Tom Oates: Rodgers, Packers played it cool to pull off upset

Tom Oates: Rodgers, Packers played it cool to pull off upset

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Packers Cowboys Football

Packers quarterback Aaron Rodgers runs during the second half of Sunday’s game in Arlington, Texas.

ARLINGTON, Texas — You’ve blown an 18-point lead on the road against the top-seeded team in the NFC playoffs, your short-handed defense is on its last legs, you have the ball on your own 32-yard line and there’s 18 seconds to play in a tie game.

You think the Green Bay Packers were worried?

Their fans, buoyed by Green Bay’s seven consecutive victories, might have squirming in bars and living rooms across Wisconsin, but the Packers? With the game hanging in the balance, they were as cool as could be.

After all, they had Aaron Rodgers and the Dallas Cowboys didn’t.

“Honestly,” wide receiver Davante Adams began, “I was thinking, just what are we going to do? How is this going to unfold to where we win? Because having a guy like Aaron, this offense is getting to a point where as long as we have time and downs, I’m completely confident that we’re going to be able to make a play.”

Which is exactly what the Packers and their red-hot quarterback did. Facing third-and-20 after a sack, Rodgers peeled out of the pocket to his left and, at the last possible second, zipped a 36-yard strike to tight end Jared Cook, whose toes-down catch at the sideline with 3 seconds left set up a 51-yard Mason Crosby field goal and a stunning 34-31 upset of the Cowboys.

Stunning to everyone but the Packers, that is. They figured they had the edge in playoff experience over the Cowboys and they had been playing meaningful games while the Cowboys coasted down the stretch. Still, given Green Bay’s agonizingly close playoff losses almost every season since they won the Super Bowl in 2010, another dose of playoff heartbreak seemed like a distinct possibility.

This time, Rodgers refused to let that happen. Playing without No. 1 wide receiver Jordy Nelson, who missed the game with broken ribs, Rodgers passed the Packers to a 21-3 lead and drove them for game-tying field goals twice inside the final 2 minutes, bailing them out time and again against a very good Cowboys team.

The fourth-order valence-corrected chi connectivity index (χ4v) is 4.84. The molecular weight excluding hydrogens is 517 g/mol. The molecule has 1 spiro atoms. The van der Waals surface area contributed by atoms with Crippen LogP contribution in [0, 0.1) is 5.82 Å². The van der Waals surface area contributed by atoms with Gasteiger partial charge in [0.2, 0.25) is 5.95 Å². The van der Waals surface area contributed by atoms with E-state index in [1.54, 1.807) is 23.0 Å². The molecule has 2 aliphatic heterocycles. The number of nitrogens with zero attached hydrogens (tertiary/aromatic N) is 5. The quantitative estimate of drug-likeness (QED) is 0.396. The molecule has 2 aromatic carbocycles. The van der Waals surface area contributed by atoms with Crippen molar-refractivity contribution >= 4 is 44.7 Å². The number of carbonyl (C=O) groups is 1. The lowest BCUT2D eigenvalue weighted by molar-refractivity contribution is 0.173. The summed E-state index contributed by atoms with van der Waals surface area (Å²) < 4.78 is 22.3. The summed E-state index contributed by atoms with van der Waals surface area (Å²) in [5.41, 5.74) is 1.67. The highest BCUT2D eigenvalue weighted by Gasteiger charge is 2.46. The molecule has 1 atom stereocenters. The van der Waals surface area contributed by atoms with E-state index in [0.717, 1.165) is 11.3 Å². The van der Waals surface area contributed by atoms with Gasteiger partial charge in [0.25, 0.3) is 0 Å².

“That was pretty much the normal stuff that he does every week,” outside linebacker Julius Peppers said. “So no surprise there.”

That’s how good Rodgers has been during a Packers winning streak that now stands at eight games. People just expect him to do whatever is needed.

When the Packers were 4-6, Rodgers told the world they could “run the table” to reach 10-6 and make the playoffs. Now they’ve gone two games beyond that and are one game — against the second-seeded Atlanta Falcons Sunday at Atlanta — from going back to the Super Bowl for the first time since the 2010 season.

There is no secret to how the Packers are doing it. They’ve scored 30 or more points six games in a row and their defense is making just enough plays to win. There is nothing mystical about their winning streak, though.

“We don’t believe in luck and destiny and all that nonsense,” Peppers said. “We create our own destiny by just going out and trying to do our job as best we can.”

When it was suggested to Peppers that it is easier to create your own destiny with Rodgers at quarterback, he couldn’t disagree.

“It’s a great feeling to have that guy on your team,” said Peppers, a 15-year NFL veteran in his third season with Green Bay. “There hasn’t been one time that I’ve been a part of this team that I went out on the field and didn’t think I had a chance to win. ... We feel like we’re going to win every game with him behind the center.”

That’s funny, Rodgers feels the same way. He staged a quarterbacking clinic for much of the game Sunday, in part because he had to.

With the rookie tandem of quarterback Dak Prescott and running back Ezekiel Elliott, physical wide receiver Dez Bryant and the NFL’s best offensive line, the Cowboys can put up points in a hurry. When the Packers lost safety Morgan Burnett to a quad injury on the Cowboys’ opening drive, they knew they would have to do the same.

Except for one interception, his first in 318 pass attempts, Rodgers executed a masterful game plan by coach Mike McCarthy to perfection. In Nelson’s absence, he spread the ball all over the field, hitting wide receivers, tight ends and even running back Ty Montgomery with short passes that moved the chains and kept Dallas’ offense off the field. He drove the Packers for Crosby’s 56-yard field goal that gave Green Bay a 31-28 lead with 1:33 to play, then drove the Packers for the game-winner as time ran out.

Pressure? Not an issue for Rodgers, who has taken his game — and his leadership — to new levels this season.

“I love that part,” he said. “I love the challenge. I love the opportunity to go out there and make plays. Now, I’m disappointed. We had a chance there, (at) 28-13, to go up three scores and make it really difficult for them and I threw a pick on third down. We were able to come back and have two good drives at the end of the game and put ourselves in a position to win.”

The outside world might marvel at that, but not the Packers. Nothing Rodgers does surprises them anymore.

“The guy is playing unbelievable football right now,” tackle Bryan Bulaga said. “That last throw says it all.”

Indeed, it did.

Tom Oates is a sports columnist for the Wisconsin State Journal.


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